The Danish government has won political backing to pass a new $237m support plan for the film industry, spread over four years and provided by both public broadcasters and the state.
The package, put together by the new right-wing cultural minister of Denmark, Brian Mikkelsen, was passed by all political parties except one. It has received a cautious welcome from the Danish film industry.
"We are generally OK with the new settlement, not least because it found such a broad range of parties. It is still less than we had before, but at least we didn't get less than they had first suggested," says Kim Magnusson, chairman of Denmark's Producers' Association.
The $237m spend between 2003-2006 should secure an annual production level of 20-25 features and 40-45 shorts and documentaries. The Danish Film Institute will allocate the majority of the money - $85m - for feature film production, divided between 15-20 Danish language and 4-6 foreign-language films.
However, direct government funding is reduced by $20m compared to this year. Broadcasters, meanwhile, are required to increase their commitment to the film industry.
Both public broadcasters, DR and TV2, are each obliged to contribute $8m a year for local films, including $4.6m for features and $900,000 for shorts and documentaries. They will also continue their annual $500,000 contribution to develop new talent.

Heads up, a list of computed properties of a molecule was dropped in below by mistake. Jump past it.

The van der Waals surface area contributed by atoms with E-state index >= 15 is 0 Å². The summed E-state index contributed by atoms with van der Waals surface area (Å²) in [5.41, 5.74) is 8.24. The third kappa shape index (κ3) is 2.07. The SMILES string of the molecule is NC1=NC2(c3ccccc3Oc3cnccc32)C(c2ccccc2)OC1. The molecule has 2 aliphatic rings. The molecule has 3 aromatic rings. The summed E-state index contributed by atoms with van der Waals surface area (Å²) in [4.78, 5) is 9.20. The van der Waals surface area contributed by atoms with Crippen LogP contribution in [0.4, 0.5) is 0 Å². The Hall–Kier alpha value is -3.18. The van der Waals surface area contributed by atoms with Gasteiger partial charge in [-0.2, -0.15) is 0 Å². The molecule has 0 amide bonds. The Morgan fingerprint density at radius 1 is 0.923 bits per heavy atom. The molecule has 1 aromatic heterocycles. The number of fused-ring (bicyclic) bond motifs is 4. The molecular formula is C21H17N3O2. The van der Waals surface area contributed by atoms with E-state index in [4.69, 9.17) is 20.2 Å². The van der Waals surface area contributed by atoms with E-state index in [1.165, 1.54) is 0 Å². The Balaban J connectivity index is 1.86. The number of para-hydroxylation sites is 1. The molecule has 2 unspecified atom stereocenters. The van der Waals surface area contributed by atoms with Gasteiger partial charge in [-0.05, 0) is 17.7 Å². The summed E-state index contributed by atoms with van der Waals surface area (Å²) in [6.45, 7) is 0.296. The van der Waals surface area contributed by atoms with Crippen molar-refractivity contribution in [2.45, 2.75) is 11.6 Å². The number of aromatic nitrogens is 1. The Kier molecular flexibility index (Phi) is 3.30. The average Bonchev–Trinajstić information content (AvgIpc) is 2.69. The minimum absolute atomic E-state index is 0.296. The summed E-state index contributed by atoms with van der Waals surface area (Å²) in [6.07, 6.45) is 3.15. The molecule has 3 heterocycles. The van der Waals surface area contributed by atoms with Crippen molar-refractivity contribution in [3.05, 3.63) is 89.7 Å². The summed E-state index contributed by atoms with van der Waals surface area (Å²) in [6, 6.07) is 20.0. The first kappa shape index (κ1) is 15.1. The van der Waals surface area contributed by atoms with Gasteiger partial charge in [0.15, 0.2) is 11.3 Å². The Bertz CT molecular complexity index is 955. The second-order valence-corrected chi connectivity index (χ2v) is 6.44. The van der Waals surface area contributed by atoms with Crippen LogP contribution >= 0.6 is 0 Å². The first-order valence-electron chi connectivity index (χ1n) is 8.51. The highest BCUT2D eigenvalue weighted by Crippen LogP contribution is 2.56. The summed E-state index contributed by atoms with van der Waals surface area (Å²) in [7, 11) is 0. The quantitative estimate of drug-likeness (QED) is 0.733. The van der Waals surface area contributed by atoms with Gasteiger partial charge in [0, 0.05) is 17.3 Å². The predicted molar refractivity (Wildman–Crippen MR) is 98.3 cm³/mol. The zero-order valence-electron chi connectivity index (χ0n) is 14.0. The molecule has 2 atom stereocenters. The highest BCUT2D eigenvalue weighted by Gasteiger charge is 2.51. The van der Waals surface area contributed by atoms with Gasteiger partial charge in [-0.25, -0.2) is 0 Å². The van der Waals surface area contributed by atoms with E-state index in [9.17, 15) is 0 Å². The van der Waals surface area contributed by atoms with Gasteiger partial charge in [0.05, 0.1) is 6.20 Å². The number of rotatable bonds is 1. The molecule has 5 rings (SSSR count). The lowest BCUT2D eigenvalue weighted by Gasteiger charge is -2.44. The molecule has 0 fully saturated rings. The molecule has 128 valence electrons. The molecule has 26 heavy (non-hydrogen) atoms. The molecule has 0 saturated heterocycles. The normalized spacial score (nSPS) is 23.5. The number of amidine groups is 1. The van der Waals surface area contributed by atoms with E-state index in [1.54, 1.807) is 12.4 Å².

This has created some conflict in the Danish industry. In general, most producers prefer to receive contributions directly from the state as there are less conditions attached. Broadcasters, however, prefer to maintain greater control over film projects and want to decide how the money is spent themselves. As of yet, producers and broadcasters have not yet been able to agree on the exact terms of trade.
The worst case scenario is that this could mean a temporary gap in production, as no new films will start shooting without funding from the TV stations. This amounts to some $135,000-272,000 invested in the film and another $135,000 for the TV rights to it.
M&M Productions' Faktor13, to be directed by newcomer Tsara Tristana, is just one project which has had to be postponed on account of this.
Under the terms of the new film package, more money has also been allocated to shorts and documentaries. Magnusson commented: "Luckily they followed our proposal of securing more money for shorts and documentaries. That is a key issue in the development of new talent." Some $2.2m has been earmarked for that purpose, with $1.6m taken from feature production and $545,000 from the administration of the Danish Film Institute.